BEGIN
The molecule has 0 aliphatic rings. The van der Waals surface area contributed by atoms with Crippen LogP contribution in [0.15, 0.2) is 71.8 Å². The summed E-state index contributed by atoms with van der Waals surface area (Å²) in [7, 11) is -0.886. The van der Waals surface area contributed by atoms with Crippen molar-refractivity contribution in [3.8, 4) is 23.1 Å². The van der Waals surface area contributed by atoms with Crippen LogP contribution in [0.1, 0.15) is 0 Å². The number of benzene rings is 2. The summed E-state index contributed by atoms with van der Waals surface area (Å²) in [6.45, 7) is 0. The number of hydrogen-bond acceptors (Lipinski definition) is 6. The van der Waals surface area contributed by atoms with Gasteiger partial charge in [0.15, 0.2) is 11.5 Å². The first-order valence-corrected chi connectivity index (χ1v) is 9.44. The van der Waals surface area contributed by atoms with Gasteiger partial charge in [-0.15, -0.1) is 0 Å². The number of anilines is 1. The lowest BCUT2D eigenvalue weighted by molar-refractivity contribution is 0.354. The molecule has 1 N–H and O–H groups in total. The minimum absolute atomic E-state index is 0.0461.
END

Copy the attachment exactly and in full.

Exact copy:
The molecule has 0 aliphatic rings. The van der Waals surface area contributed by atoms with Crippen LogP contribution in [0.15, 0.2) is 71.8 Å². The summed E-state index contributed by atoms with van der Waals surface area (Å²) in [7, 11) is -0.886. The van der Waals surface area contributed by atoms with Crippen molar-refractivity contribution in [3.8, 4) is 23.1 Å². The van der Waals surface area contributed by atoms with Crippen LogP contribution in [0.1, 0.15) is 0 Å². The number of benzene rings is 2. The summed E-state index contributed by atoms with van der Waals surface area (Å²) in [6.45, 7) is 0. The number of hydrogen-bond acceptors (Lipinski definition) is 6. The van der Waals surface area contributed by atoms with Gasteiger partial charge in [0.15, 0.2) is 11.5 Å². The first-order valence-corrected chi connectivity index (χ1v) is 9.44. The van der Waals surface area contributed by atoms with Gasteiger partial charge in [-0.15, -0.1) is 0 Å². The number of anilines is 1. The lowest BCUT2D eigenvalue weighted by molar-refractivity contribution is 0.354. The molecule has 1 N–H and O–H groups in total. The minimum absolute atomic E-state index is 0.0461.